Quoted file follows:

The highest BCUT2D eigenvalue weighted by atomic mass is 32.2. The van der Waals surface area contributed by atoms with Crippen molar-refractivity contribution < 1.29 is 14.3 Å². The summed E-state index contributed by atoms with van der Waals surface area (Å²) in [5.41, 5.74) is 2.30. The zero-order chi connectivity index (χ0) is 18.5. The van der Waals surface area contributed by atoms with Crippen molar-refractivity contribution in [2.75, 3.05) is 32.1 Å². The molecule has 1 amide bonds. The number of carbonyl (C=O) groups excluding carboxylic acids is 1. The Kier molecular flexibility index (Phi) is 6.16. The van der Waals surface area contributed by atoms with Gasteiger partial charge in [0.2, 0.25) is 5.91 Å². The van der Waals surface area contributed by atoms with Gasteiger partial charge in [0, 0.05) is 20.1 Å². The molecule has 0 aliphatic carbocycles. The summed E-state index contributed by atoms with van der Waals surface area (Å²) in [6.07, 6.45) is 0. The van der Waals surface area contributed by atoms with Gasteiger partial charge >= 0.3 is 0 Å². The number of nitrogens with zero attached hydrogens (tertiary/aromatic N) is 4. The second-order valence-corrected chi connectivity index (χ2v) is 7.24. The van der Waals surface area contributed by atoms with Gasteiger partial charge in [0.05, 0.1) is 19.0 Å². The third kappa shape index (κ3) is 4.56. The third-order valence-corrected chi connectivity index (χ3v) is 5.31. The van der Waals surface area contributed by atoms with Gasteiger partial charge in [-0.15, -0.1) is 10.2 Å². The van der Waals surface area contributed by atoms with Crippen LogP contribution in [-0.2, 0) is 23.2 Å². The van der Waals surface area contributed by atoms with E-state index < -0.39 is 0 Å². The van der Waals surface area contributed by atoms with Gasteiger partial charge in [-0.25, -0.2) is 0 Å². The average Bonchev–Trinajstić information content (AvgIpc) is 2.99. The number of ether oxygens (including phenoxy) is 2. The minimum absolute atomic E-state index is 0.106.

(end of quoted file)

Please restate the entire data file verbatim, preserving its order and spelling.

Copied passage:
The highest BCUT2D eigenvalue weighted by atomic mass is 32.2. The van der Waals surface area contributed by atoms with Crippen molar-refractivity contribution < 1.29 is 14.3 Å². The summed E-state index contributed by atoms with van der Waals surface area (Å²) in [5.41, 5.74) is 2.30. The zero-order chi connectivity index (χ0) is 18.5. The van der Waals surface area contributed by atoms with Crippen molar-refractivity contribution in [2.75, 3.05) is 32.1 Å². The molecule has 1 amide bonds. The number of carbonyl (C=O) groups excluding carboxylic acids is 1. The Kier molecular flexibility index (Phi) is 6.16. The van der Waals surface area contributed by atoms with Gasteiger partial charge in [0.2, 0.25) is 5.91 Å². The van der Waals surface area contributed by atoms with Gasteiger partial charge in [0, 0.05) is 20.1 Å². The molecule has 0 aliphatic carbocycles. The summed E-state index contributed by atoms with van der Waals surface area (Å²) in [6.07, 6.45) is 0. The van der Waals surface area contributed by atoms with Gasteiger partial charge >= 0.3 is 0 Å². The number of nitrogens with zero attached hydrogens (tertiary/aromatic N) is 4. The second-order valence-corrected chi connectivity index (χ2v) is 7.24. The van der Waals surface area contributed by atoms with Gasteiger partial charge in [0.05, 0.1) is 19.0 Å². The third kappa shape index (κ3) is 4.56. The third-order valence-corrected chi connectivity index (χ3v) is 5.31. The van der Waals surface area contributed by atoms with Gasteiger partial charge in [-0.15, -0.1) is 10.2 Å². The van der Waals surface area contributed by atoms with Crippen LogP contribution in [-0.2, 0) is 23.2 Å². The van der Waals surface area contributed by atoms with E-state index < -0.39 is 0 Å². The van der Waals surface area contributed by atoms with Gasteiger partial charge in [-0.25, -0.2) is 0 Å². The average Bonchev–Trinajstić information content (AvgIpc) is 2.99. The number of ether oxygens (including phenoxy) is 2. The minimum absolute atomic E-state index is 0.106.